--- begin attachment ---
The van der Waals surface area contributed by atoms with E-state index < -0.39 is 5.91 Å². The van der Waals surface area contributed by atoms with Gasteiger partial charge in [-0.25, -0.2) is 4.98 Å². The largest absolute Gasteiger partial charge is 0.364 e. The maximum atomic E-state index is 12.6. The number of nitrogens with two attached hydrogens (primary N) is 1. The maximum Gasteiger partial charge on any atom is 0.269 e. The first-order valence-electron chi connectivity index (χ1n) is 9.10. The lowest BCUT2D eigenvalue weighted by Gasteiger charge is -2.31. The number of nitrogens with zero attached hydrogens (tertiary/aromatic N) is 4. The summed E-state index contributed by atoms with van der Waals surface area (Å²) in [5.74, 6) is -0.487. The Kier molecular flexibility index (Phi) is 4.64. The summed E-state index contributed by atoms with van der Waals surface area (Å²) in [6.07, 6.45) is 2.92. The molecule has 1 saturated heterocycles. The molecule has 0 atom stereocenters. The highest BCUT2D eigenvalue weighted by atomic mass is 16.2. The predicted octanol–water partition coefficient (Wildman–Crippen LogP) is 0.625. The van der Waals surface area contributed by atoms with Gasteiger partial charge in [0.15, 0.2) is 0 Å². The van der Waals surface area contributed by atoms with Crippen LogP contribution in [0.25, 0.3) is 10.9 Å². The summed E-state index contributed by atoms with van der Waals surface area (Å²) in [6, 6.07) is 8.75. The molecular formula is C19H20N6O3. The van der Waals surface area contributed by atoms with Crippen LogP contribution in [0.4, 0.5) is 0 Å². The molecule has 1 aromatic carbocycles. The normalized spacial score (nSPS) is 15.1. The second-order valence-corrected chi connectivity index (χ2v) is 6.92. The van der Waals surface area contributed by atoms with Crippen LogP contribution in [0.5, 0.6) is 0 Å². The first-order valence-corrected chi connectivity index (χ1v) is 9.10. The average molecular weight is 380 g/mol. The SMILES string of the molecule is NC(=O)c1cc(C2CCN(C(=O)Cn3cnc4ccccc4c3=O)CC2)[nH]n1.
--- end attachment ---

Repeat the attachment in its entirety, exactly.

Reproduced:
The van der Waals surface area contributed by atoms with E-state index < -0.39 is 5.91 Å². The van der Waals surface area contributed by atoms with Gasteiger partial charge in [-0.25, -0.2) is 4.98 Å². The largest absolute Gasteiger partial charge is 0.364 e. The maximum atomic E-state index is 12.6. The number of nitrogens with two attached hydrogens (primary N) is 1. The maximum Gasteiger partial charge on any atom is 0.269 e. The first-order valence-electron chi connectivity index (χ1n) is 9.10. The lowest BCUT2D eigenvalue weighted by Gasteiger charge is -2.31. The number of nitrogens with zero attached hydrogens (tertiary/aromatic N) is 4. The summed E-state index contributed by atoms with van der Waals surface area (Å²) in [5.74, 6) is -0.487. The Kier molecular flexibility index (Phi) is 4.64. The summed E-state index contributed by atoms with van der Waals surface area (Å²) in [6.07, 6.45) is 2.92. The molecule has 1 saturated heterocycles. The molecule has 0 atom stereocenters. The highest BCUT2D eigenvalue weighted by atomic mass is 16.2. The predicted octanol–water partition coefficient (Wildman–Crippen LogP) is 0.625. The van der Waals surface area contributed by atoms with Gasteiger partial charge in [0.15, 0.2) is 0 Å². The van der Waals surface area contributed by atoms with Crippen LogP contribution in [0.25, 0.3) is 10.9 Å². The summed E-state index contributed by atoms with van der Waals surface area (Å²) in [6, 6.07) is 8.75. The molecular formula is C19H20N6O3. The van der Waals surface area contributed by atoms with Crippen LogP contribution in [0.4, 0.5) is 0 Å². The molecule has 1 aromatic carbocycles. The normalized spacial score (nSPS) is 15.1. The second-order valence-corrected chi connectivity index (χ2v) is 6.92. The van der Waals surface area contributed by atoms with Crippen LogP contribution in [0.5, 0.6) is 0 Å². The first-order valence-corrected chi connectivity index (χ1v) is 9.10. The average molecular weight is 380 g/mol. The SMILES string of the molecule is NC(=O)c1cc(C2CCN(C(=O)Cn3cnc4ccccc4c3=O)CC2)[nH]n1.